Rightsizing your product plan, but not your vision
Creating a product, whether totally new or an update, means deciding what’s in and what’s out. The main execution constraint you have is the time you are willing to spend developing your product (or the number of developers, roughly the same thing). In your planning you need to decide the right amount of work to do to create, or justify, the product—rightsizing your product plan. Executing a rightsized plan without compromising your vision is a core product development skill.
What is rightsizing?
While most all product development debates take place at a fairly granular level—having a specific feature, architecting an investment, choosing how to communicate the work—there are some broad topics that can have a profound impact on how the product evolves. The most critical first step of a project is to decide the “scope”. Deciding the scope of a project is an active conversation across all the stakeholders involved.
For software and service projects (note, project=product=service) the scope determines a whole host of choices, and even how you articulate the scope can open up or foreclose options. You sort of need to start by checking in with the realities of your foundation:
Entirely new product. An entirely new product is the opportunity to scope a product to a minimal set of features or needs. In other words you can literally pick the smallest set of features/investments to express your scenario or goals. It has become common to refer to this as a minimum viable product or MVP. Another aspect of “new” is whether the project is new to your company/organization or new to the industry as a whole. There’s a tendency to view scoping differently if something is entirely new to the world versus new to your organization. An MVP can take on one meaning for a startup where there are no expectations for “minimal”. For an existing company, this becomes increasingly challenging—things like globalization, accessibility, security, integration with existing account infrastructure, and more can set a significantly higher bar for “minimal”.
Evolving an existing product. Most all software is about evolving an existing product. In scoping the work to improve an existing product the main dimensions that determine the scope will be compatibility with the current product—in user experience (keystroke, flow), data (file formats, previously saved work or settings), features (what a product does), or platform (APIs, add-ins). In scoping a product plan for an existing product, deciding up front to maintain 100% of everything itself has a cost, which to the outside world or management, might be counter-intuitive. Regression testing, design constraints, and even what you choose to do differently with existing features determine the scope of the new work for the release. Sometimes a product can be new for the company even if it evolves an existing product, but these same constraints might apply from a competitive perspective.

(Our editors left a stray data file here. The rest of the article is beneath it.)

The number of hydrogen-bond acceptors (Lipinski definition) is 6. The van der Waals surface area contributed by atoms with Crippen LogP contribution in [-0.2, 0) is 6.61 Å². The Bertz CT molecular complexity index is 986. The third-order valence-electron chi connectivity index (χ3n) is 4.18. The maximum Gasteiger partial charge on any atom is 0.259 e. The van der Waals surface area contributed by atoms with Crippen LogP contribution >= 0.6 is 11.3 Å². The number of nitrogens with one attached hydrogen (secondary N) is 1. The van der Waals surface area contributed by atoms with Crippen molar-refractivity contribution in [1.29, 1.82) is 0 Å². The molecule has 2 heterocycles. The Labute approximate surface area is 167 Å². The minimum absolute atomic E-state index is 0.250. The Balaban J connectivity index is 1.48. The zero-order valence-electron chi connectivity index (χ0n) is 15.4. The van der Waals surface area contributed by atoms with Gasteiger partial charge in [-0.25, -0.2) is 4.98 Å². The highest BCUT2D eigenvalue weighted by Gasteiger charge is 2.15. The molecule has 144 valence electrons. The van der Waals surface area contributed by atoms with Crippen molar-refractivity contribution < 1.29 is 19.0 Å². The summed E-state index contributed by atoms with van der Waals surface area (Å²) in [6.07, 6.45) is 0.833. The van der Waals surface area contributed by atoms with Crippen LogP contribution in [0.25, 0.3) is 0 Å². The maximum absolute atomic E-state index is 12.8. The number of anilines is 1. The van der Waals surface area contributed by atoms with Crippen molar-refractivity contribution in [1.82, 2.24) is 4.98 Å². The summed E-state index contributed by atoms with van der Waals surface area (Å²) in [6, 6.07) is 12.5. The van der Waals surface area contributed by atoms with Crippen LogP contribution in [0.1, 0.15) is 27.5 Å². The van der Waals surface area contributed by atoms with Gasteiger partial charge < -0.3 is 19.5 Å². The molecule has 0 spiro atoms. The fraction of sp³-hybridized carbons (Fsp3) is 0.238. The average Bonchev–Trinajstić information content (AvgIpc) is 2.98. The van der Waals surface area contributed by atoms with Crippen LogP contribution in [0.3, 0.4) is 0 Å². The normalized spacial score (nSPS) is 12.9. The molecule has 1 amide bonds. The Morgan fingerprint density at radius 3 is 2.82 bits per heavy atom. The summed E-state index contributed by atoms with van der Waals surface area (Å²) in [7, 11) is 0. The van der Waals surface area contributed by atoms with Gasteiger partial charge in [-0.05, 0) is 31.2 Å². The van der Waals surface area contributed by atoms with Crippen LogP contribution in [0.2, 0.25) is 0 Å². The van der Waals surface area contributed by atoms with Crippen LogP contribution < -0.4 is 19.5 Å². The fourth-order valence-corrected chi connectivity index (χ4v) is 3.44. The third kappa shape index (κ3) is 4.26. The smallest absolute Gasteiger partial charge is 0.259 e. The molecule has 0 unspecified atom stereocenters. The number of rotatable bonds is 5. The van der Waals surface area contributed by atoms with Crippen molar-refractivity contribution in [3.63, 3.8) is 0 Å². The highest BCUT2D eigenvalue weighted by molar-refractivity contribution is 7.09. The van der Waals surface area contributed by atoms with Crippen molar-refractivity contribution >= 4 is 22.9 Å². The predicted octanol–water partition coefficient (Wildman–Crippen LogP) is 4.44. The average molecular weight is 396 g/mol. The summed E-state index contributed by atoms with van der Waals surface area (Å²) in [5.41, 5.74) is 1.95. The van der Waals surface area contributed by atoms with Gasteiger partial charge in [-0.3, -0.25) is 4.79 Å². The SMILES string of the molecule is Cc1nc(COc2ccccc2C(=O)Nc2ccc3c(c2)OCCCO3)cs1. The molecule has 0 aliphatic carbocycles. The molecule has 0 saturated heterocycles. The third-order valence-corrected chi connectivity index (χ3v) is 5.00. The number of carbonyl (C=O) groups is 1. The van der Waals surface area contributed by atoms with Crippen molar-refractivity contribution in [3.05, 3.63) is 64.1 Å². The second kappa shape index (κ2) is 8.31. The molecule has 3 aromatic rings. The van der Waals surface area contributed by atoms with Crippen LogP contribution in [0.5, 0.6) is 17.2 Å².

Disrupting an existing product. Any project can evolve for some period of time and eventually requires a significant overhaul—scenarios change, scale limits reached, user experience ages, and so on. A project that begins knowing you will disrupt an existing product poses a different set of scoping challenges. First and foremost you need to be clear on what part of the project you are disrupting. For example, are you considering a full re-implementation of an existing product or are you re-architecting a portion of an existing product (again, say the UI, API, or features)? Sometimes a product can be new to your organization but disrupt a competitive product, which brings with it a potentially different view of constraints.
Side-by-side product. One type of project scoping is to decide up front that your project will coexist with a product that solves a similar problem from your customers/company/organization. This approach is quite typical for internal IT systems where a new system is brought up and run in parallel with the old system during a switchover period. For a consumer product, side-by-side can be a shorthand for “keep doing it the way you’re doing it but try out our system” and that can apply to a specific set of customers you are targeting early in development.
Each of these is more granular and real-world in an attempt to cover more of the software projects so many of us work on. Typically we look at projects as “new product” or “update” but tends to over-simplify the project’s scope.